4. To publish a substantially true report of the proceeding of a court of justice, or the result of any such proceedings.
  5. To express in good faith any opinion regarding the merits of any case, which has been decided by a court of justice or the conduct of any person as a party or witness or agent, in any such case.
  6. To express in good faith any opinion whatever regarding the merits of any performance which an author has submitted to the judgment of the public.
  7. If a person having any authority over another person, either conferred by law or arising out of any lawful contract to pass in good faith any censure on the conduct of that other in matters to which such lawful authority relates.
  8. To prefer in good faith an accusation against any person to any of those who have lawful authority over that person with respect to the subject matter of accusation.
  9. Imputation made in good faith for the protection of his or other’s interests.
  10. To convey a caution, intended for the good of a person to whom it is conveyed or for public good.”

And any such persons who may have made such slander or who have spread the same would be punished with imprisonment extending upto 2 years under Section 500 of the Indian Penal Code.

Defamation under tort law is in line with civil offence, with rather narrow scope starting with limited medium of communication. Until recently, burden of proof was upon aggrieved to prove such a statement is libellous, but now there is a Supreme Court’s judgement that if the material facts are proved per se defamatory, then the onus of proof would lie upon the defendant and not upon the plaintiff. Similar to prove criminal defamation, it must be proved that the statement was falsely made or fabricated, written and published, with such words which, according to a prudent man, have the ability to splinch the reputation, career and personal life of a living person. However, this does not imply that no cause of action would be taken under civil law if the defamatory statements have been made with regard to a dead person. Action can be taken if such false statement has can negatively impact over the reputation of deceased person’s heir.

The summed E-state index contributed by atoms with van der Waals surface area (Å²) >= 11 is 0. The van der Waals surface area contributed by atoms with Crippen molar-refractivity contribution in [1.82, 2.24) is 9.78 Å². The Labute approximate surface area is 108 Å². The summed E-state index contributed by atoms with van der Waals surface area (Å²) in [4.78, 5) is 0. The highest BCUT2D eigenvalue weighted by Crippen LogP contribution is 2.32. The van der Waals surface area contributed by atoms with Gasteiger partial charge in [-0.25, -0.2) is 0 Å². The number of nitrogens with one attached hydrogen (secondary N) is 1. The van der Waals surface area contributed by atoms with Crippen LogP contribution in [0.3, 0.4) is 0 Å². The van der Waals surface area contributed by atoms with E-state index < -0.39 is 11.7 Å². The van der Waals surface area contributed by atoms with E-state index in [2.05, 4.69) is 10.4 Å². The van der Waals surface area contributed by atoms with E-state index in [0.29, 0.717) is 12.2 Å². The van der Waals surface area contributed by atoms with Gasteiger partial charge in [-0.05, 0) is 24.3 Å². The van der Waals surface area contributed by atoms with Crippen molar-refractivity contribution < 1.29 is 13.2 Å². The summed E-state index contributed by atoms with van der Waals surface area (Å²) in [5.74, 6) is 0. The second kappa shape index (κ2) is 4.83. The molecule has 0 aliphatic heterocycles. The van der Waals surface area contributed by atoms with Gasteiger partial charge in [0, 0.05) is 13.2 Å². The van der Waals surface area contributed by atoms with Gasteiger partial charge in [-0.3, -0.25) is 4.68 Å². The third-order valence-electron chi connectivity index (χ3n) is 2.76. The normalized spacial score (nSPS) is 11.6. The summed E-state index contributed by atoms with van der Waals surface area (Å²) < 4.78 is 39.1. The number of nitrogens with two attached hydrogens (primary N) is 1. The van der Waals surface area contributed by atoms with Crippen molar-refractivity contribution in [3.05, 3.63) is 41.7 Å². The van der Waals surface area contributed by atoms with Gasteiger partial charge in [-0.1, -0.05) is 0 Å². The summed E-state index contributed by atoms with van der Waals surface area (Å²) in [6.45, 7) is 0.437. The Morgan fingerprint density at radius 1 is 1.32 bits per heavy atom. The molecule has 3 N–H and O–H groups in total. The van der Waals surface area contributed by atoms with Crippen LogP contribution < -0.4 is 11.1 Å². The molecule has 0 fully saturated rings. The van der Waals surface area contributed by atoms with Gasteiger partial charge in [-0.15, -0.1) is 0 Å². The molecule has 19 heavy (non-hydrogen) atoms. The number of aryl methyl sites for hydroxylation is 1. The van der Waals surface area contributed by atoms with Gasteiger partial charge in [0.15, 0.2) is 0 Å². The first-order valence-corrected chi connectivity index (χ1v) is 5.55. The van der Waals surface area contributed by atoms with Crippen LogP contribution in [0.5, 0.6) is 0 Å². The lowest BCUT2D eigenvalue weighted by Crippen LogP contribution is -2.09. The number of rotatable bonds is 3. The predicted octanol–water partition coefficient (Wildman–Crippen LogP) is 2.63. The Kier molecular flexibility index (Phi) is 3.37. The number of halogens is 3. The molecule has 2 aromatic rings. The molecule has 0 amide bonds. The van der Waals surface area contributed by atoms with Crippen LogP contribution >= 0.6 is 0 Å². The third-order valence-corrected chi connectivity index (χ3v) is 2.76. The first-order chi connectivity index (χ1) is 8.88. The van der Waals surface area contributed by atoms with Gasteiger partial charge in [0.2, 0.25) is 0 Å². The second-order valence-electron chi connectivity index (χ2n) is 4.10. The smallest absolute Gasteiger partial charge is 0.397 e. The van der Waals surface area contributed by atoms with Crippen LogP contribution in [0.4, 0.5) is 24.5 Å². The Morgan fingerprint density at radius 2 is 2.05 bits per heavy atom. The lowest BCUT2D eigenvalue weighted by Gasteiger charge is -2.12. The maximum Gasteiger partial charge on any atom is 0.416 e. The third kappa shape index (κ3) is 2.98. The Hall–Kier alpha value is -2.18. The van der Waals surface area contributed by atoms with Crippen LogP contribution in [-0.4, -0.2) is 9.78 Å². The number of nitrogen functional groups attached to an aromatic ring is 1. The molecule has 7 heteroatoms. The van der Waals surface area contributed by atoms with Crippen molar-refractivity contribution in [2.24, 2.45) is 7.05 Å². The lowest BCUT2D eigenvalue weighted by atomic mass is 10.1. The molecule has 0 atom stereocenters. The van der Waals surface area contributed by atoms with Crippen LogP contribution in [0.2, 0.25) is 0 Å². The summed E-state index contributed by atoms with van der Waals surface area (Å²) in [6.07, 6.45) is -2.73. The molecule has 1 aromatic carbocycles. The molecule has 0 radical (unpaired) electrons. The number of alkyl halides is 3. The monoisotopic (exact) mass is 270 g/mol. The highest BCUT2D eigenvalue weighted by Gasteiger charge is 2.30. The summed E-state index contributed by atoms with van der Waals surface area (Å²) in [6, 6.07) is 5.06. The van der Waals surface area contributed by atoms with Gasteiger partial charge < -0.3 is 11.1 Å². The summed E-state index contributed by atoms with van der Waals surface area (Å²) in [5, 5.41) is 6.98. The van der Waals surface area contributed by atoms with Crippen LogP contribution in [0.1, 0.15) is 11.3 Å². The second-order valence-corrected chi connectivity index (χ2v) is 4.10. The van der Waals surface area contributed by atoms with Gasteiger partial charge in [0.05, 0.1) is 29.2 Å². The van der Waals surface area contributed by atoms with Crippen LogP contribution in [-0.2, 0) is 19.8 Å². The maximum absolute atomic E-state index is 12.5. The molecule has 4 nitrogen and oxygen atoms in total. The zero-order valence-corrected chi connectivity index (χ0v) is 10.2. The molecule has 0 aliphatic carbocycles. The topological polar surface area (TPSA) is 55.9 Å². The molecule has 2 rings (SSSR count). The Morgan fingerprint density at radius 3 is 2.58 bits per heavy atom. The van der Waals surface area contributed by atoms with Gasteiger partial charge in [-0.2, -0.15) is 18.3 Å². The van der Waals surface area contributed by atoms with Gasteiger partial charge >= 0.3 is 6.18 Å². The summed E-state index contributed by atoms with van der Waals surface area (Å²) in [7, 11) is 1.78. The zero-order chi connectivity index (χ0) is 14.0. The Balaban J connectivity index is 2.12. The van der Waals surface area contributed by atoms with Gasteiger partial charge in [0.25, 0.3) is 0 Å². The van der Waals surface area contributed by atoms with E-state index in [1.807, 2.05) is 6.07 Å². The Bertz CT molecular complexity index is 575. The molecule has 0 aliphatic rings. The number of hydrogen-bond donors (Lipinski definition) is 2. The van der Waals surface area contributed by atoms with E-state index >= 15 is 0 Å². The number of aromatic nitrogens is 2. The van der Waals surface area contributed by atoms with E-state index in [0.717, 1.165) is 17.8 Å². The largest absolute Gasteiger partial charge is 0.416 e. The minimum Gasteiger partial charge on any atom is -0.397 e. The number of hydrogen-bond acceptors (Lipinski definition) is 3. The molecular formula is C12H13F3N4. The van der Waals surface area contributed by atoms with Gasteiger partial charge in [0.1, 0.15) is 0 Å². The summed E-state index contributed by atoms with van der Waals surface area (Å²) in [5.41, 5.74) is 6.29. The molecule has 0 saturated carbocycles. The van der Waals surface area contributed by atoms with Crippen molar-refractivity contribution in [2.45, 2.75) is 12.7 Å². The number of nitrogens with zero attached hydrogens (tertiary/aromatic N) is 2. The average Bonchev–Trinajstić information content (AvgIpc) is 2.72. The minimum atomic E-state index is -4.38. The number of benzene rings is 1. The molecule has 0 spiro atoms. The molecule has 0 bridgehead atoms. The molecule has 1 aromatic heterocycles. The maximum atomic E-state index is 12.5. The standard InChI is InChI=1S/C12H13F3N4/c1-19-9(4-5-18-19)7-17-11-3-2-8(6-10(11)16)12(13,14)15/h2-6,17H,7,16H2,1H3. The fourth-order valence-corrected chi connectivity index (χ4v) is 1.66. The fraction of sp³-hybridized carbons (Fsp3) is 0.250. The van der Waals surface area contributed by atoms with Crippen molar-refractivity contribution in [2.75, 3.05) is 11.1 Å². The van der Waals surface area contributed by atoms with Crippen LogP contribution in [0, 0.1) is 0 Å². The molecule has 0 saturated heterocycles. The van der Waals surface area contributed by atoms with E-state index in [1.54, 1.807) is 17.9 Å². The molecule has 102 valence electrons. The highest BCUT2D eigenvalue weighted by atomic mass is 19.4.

Where in penal liability defamation is a non-cognizable, bailable offence punishable with prison for 2years, under tort law the aggrieved can seek injunction to restrain the publication and can also seek damages. The Court has the jurisdiction to restrain publication of any article or material which may deem to be defamatory to any person. Though an interlocutory injunction ought not to be granted when the defamer promises to justify the matters ought to be published, and the Court is not satisfied that he may not be able to do so[1]. In most of the circumstances, the Indian courts especially have shown reluctance to issue injunction on the effect of muzzling speech on the ground of possible defamation.